Small FV8 3.5 grid in 2017 a warning to F1 ladder - Alguersuari

The slender 2017 World Series Formula V8 3.5 grid is a symptom of problems with the Formula 1 ladder not the series itself, says promoter Jamie Alguersuari Sr

The former Formula Renault 3.5 championship only fielded 12 cars for its opener at Silverstone last month, despite hopes a new calendar tie-up with the World Endurance Championship would improve matters after a tough 2016 following the loss of Renault support.

Alguersuari, whose RPM organisation has run the series since its inception, argued the whole junior single-seater ladder was being affected by the difficulty in making it to F1 without substantial funding.

"The [number of] drivers in World Series is a notice for F1, for FIA, for the fans and the press," he told Autosport.

"What does 12 drivers mean in World Series - six teams only? Reality.

"The big single-seaters are in crisis, and the little single-seaters are not. Is this a paradox? Yes. It's a paradox.

"Formula Renault 2.0, European Formula 3 are good. Formula 4 is more or less OK.

"The immediate future will be complicated for motorsport.

"Motorsport should promote through good performances and talent. It's not, except maybe [Max] Verstappen.

"But in general, you need money, money, money, money, money.

"It is not a World Series problem but a problem in general."

GP2 has received FIA endorsement and been rebranded as Formula 2 for 2017, but its grid has declined slightly to 20 cars and Alguersuari argued it was little better off than his series.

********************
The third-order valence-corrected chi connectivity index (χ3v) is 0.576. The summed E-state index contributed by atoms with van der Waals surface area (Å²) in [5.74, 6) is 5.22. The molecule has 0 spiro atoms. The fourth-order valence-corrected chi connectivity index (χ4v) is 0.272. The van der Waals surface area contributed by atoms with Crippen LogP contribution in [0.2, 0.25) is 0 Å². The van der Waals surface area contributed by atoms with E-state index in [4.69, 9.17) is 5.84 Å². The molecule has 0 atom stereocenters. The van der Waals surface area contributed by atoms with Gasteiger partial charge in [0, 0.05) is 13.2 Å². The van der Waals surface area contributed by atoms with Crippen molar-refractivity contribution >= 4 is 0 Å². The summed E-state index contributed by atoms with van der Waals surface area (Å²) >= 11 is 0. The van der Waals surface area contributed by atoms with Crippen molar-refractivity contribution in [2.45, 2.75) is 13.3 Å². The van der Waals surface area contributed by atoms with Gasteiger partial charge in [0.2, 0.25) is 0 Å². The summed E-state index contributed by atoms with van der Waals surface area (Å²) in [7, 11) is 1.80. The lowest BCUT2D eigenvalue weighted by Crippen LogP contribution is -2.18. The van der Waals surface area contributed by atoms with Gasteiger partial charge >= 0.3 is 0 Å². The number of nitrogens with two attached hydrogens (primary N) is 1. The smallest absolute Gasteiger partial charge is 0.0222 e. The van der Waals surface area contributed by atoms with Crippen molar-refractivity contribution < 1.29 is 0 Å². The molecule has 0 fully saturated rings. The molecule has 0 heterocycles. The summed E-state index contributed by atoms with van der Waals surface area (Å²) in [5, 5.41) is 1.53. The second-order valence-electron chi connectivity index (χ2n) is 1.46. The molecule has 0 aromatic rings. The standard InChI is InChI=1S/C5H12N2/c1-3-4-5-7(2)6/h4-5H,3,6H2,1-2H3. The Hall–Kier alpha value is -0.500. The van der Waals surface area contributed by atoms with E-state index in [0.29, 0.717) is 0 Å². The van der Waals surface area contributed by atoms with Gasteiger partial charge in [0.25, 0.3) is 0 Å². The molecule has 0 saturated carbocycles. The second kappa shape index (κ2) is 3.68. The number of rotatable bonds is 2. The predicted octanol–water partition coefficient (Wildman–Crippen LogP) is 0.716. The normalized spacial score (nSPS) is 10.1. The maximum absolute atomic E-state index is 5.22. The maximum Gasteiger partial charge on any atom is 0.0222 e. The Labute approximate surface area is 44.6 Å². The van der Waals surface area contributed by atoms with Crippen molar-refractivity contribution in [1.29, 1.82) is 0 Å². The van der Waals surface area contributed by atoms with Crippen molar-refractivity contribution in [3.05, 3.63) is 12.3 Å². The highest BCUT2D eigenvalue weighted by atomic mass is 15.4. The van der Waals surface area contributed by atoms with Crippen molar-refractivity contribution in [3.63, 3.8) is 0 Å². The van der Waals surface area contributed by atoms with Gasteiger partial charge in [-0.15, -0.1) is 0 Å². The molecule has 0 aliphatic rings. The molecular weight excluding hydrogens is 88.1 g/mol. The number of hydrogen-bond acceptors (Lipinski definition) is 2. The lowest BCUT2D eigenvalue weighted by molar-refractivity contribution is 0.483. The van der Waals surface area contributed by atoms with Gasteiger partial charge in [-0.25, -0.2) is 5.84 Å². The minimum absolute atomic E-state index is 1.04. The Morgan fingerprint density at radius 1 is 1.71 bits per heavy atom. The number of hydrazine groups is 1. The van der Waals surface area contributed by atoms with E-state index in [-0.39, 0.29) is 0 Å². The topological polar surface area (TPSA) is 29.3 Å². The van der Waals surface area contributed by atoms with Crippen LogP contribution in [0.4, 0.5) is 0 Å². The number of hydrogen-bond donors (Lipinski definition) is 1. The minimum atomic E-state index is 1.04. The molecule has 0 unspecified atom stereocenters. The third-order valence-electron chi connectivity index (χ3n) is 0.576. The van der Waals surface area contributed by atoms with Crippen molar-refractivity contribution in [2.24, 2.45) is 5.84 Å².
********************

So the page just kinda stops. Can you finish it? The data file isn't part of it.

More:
"F2, it's a fantastic title. If it gives you the access to F1 without money, then OK," Alguersuari continued.

"But it's only a title, a number and letter."

Alguersuari suggested FV8 3.5 might be wiser to steer young drivers towards sportscar careers.

"My concern is families and young drivers," he said.

"The question for me is where I should push these young drivers to be professionals.

"Formula 1? Probably not. Maybe in LMP1, LMP2, LMP3.

"My company will look for a solution."

Fortec took Robin Frijns (pictured leading Jules Bianchi and Kevin Magnussen in 2012) and Oliver Rowland to championships when the series was known as FR3.5, and its team manager Jamie Dye still has faith in the category.

"The future of World Series is clear from who's involved, and it should be on the up again," he told Autosport.

"This should be a transitional season with the WEC. The racing is good, the cars are good.

"Track time remains good, and against rival categories the tyre lasts a race competitively, which makes sense for the budget and the learning process for the drivers."

Austrian driver Rene Binder has swapped between FV8 3.5 and GP2 over the last two seasons but is committed to Alguersuari's series with the Charouz-run Lotus team this year.

"I drove three seasons in GP2, and I have better possibilities here driving with a top team in this category," he said.

"I also see that the teams are much closer together than in GP2, and also the car is really nice to drive, especially in quick corners."


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